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Total Incontinence - Topic Overview

Total incontinence is the continuous and total loss of urinary control.

One cause of total incontinence is neurogenic bladder, a neurological problem that prevents the bladder from emptying properly. Spinal cord injuries, multiple sclerosis, and other disorders that affect nerve function can also lead to total incontinence. Total incontinence in women can also be caused by a vesicovaginal fistula, an abnormal connection between the urinary tract and the vagina.

Recommended Related to Urinary Incontinence/OAB

Traveling With Overactive Bladder

The thought of traveling to an exotic destination might sound enticing, but not when you know you'll be taking your overactive bladder along with you. The thought of frantically searching for a bathroom in an unfamiliar city might fill you with dread. But it is possible to travel successfully. Too often, overactive bladder causes people to drop activities they once enjoyed and become isolated, says Nancy Muller, executive director of the National Association for Continence in Charleston, S.C. Yet...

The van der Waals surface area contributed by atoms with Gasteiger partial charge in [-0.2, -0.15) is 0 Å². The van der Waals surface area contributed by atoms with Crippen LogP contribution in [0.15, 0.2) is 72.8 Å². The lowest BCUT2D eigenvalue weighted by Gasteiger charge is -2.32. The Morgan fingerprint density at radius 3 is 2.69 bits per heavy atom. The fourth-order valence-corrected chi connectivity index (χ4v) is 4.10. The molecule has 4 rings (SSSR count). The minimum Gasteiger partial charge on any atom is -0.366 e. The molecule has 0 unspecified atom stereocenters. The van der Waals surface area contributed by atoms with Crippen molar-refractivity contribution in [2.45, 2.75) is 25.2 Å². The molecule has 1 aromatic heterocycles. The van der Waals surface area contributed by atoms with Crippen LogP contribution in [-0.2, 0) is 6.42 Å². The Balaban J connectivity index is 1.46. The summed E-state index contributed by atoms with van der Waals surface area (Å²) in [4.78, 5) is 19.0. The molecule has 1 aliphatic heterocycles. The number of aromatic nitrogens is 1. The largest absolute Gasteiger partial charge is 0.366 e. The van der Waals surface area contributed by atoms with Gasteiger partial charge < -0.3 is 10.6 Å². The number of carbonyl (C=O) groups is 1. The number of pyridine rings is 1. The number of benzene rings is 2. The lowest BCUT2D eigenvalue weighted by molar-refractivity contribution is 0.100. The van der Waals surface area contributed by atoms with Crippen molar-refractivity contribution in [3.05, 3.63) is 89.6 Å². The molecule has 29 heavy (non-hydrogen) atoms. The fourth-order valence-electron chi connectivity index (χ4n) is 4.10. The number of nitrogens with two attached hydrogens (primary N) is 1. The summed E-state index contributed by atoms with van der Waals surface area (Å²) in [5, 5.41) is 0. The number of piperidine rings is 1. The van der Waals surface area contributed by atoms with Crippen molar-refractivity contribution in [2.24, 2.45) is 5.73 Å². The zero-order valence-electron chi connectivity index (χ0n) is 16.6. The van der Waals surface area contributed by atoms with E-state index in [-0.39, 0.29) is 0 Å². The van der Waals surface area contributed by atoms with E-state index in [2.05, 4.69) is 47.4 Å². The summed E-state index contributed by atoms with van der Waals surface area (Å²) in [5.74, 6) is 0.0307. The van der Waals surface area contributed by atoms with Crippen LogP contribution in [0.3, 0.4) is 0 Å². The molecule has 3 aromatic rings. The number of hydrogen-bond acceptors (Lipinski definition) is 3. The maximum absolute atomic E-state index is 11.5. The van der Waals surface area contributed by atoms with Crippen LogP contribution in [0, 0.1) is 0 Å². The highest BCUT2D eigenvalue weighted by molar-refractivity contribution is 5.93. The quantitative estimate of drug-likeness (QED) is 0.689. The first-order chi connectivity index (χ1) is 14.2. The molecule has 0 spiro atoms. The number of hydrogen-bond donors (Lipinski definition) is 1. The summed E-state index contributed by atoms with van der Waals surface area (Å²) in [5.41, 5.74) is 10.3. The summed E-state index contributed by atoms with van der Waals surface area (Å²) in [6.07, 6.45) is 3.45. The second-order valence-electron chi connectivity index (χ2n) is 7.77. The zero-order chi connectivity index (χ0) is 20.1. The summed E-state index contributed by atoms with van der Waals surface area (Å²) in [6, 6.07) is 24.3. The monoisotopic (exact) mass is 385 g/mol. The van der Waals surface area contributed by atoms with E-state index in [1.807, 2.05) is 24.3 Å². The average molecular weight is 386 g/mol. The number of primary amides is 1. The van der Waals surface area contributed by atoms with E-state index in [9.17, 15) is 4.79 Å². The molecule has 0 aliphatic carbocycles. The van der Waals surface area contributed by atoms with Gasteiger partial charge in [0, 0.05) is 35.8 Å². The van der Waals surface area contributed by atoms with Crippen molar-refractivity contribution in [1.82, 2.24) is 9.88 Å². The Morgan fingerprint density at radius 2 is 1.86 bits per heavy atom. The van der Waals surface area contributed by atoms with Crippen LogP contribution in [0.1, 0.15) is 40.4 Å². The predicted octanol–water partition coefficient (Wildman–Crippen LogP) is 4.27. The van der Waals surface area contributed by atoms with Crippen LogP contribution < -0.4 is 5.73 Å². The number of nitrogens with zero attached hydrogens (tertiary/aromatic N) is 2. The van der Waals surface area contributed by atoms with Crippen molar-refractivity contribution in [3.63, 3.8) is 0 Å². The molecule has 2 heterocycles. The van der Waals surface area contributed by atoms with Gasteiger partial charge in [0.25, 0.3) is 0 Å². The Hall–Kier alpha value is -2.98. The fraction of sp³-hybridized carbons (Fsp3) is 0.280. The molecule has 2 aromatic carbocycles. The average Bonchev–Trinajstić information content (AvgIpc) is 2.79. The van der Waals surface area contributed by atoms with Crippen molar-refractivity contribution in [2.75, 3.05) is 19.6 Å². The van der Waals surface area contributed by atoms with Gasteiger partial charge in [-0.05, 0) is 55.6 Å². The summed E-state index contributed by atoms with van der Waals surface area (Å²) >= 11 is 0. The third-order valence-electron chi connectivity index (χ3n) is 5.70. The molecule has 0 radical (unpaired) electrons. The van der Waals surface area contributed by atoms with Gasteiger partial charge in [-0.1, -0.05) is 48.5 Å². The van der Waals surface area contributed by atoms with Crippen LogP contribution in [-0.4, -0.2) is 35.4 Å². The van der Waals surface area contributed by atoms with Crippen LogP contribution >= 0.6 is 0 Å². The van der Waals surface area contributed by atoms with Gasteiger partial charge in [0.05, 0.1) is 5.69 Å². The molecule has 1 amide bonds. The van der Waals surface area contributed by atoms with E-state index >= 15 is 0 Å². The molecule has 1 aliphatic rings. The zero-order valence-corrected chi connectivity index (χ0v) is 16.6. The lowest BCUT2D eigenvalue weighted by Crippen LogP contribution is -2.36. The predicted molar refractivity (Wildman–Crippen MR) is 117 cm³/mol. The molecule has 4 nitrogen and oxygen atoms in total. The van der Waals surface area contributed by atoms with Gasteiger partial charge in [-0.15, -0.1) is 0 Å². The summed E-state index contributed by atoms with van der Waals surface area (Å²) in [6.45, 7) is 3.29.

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Treatment

Total incontinence is usually treated by using a thin tube (catheter) to empty the bladder regularly. This is called intermittent self-catheterization.

Absorbent products such as pads or disposable underwear are usually used when other methods of treating incontinence have failed or cannot be used. These methods don't treat the incontinence but may make it possible to manage the problem.

    This information is produced and provided by the National Cancer Institute (NCI). The information in this topic may have changed since it was written. For the most current information, contact the National Cancer Institute via the Internet web site at http:// cancer .gov or call 1-800-4-CANCER.

    WebMD Medical Reference from Healthwise

    Last Updated: September 11, 2012
    This information is not intended to replace the advice of a doctor. Healthwise disclaims any liability for the decisions you make based on this information.
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